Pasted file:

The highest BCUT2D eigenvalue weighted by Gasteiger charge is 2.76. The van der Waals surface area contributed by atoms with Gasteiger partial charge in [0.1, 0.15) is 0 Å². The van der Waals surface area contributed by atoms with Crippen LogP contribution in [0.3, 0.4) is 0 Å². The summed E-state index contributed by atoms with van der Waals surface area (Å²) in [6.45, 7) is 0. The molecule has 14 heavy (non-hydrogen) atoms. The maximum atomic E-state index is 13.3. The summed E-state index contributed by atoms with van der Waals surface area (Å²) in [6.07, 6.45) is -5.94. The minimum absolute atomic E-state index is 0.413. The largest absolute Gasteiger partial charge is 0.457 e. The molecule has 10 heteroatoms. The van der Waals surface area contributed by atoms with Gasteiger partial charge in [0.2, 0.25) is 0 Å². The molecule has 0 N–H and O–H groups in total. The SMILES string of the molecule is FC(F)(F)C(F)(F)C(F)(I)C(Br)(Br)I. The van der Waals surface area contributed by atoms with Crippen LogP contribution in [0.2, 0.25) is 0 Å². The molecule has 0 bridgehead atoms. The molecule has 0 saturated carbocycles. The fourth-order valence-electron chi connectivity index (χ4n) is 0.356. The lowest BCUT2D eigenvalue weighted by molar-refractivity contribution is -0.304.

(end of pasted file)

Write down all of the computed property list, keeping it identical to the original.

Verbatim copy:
The highest BCUT2D eigenvalue weighted by Gasteiger charge is 2.76. The van der Waals surface area contributed by atoms with Gasteiger partial charge in [0.1, 0.15) is 0 Å². The van der Waals surface area contributed by atoms with Crippen LogP contribution in [0.3, 0.4) is 0 Å². The summed E-state index contributed by atoms with van der Waals surface area (Å²) in [6.45, 7) is 0. The molecule has 14 heavy (non-hydrogen) atoms. The maximum atomic E-state index is 13.3. The summed E-state index contributed by atoms with van der Waals surface area (Å²) in [6.07, 6.45) is -5.94. The minimum absolute atomic E-state index is 0.413. The largest absolute Gasteiger partial charge is 0.457 e. The molecule has 10 heteroatoms. The van der Waals surface area contributed by atoms with Gasteiger partial charge in [0.2, 0.25) is 0 Å². The molecule has 0 N–H and O–H groups in total. The SMILES string of the molecule is FC(F)(F)C(F)(F)C(F)(I)C(Br)(Br)I. The van der Waals surface area contributed by atoms with Crippen LogP contribution in [0.2, 0.25) is 0 Å². The molecule has 0 bridgehead atoms. The molecule has 0 saturated carbocycles. The fourth-order valence-electron chi connectivity index (χ4n) is 0.356. The lowest BCUT2D eigenvalue weighted by molar-refractivity contribution is -0.304.